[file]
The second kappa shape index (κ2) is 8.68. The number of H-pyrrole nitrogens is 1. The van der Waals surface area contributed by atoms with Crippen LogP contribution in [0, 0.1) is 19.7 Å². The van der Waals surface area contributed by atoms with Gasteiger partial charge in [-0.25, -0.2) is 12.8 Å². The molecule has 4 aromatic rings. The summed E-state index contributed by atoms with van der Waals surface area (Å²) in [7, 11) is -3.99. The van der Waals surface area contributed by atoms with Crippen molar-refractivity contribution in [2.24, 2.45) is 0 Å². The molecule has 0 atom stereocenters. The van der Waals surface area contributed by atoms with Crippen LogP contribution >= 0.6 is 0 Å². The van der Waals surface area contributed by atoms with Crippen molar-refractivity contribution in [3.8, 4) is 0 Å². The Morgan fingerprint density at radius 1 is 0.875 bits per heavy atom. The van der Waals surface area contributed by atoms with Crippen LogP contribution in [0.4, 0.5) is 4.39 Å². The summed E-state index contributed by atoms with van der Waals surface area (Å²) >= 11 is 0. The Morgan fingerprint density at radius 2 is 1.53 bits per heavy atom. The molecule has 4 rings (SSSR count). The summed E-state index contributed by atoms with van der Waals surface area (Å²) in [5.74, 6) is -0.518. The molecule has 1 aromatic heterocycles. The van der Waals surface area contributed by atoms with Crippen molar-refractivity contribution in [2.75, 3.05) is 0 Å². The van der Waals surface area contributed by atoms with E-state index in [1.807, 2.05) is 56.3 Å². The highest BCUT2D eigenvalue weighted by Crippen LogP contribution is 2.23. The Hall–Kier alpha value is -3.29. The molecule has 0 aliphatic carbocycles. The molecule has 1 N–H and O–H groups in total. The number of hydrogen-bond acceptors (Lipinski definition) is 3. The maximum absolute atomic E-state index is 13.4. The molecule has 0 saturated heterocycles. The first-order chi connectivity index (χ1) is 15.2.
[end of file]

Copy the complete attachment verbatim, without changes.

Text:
The second kappa shape index (κ2) is 8.68. The number of H-pyrrole nitrogens is 1. The van der Waals surface area contributed by atoms with Crippen LogP contribution in [0, 0.1) is 19.7 Å². The van der Waals surface area contributed by atoms with Gasteiger partial charge in [-0.25, -0.2) is 12.8 Å². The molecule has 4 aromatic rings. The summed E-state index contributed by atoms with van der Waals surface area (Å²) in [7, 11) is -3.99. The van der Waals surface area contributed by atoms with Crippen molar-refractivity contribution in [2.24, 2.45) is 0 Å². The molecule has 0 atom stereocenters. The van der Waals surface area contributed by atoms with Crippen LogP contribution >= 0.6 is 0 Å². The van der Waals surface area contributed by atoms with Crippen molar-refractivity contribution in [3.8, 4) is 0 Å². The Morgan fingerprint density at radius 1 is 0.875 bits per heavy atom. The van der Waals surface area contributed by atoms with Crippen LogP contribution in [0.4, 0.5) is 4.39 Å². The summed E-state index contributed by atoms with van der Waals surface area (Å²) >= 11 is 0. The Morgan fingerprint density at radius 2 is 1.53 bits per heavy atom. The molecule has 4 rings (SSSR count). The summed E-state index contributed by atoms with van der Waals surface area (Å²) in [5.74, 6) is -0.518. The molecule has 1 aromatic heterocycles. The van der Waals surface area contributed by atoms with Crippen molar-refractivity contribution in [2.75, 3.05) is 0 Å². The van der Waals surface area contributed by atoms with E-state index in [1.807, 2.05) is 56.3 Å². The highest BCUT2D eigenvalue weighted by Crippen LogP contribution is 2.23. The Hall–Kier alpha value is -3.29. The molecule has 0 aliphatic carbocycles. The molecule has 1 N–H and O–H groups in total. The number of hydrogen-bond acceptors (Lipinski definition) is 3. The maximum absolute atomic E-state index is 13.4. The molecule has 0 saturated heterocycles. The first-order chi connectivity index (χ1) is 15.2.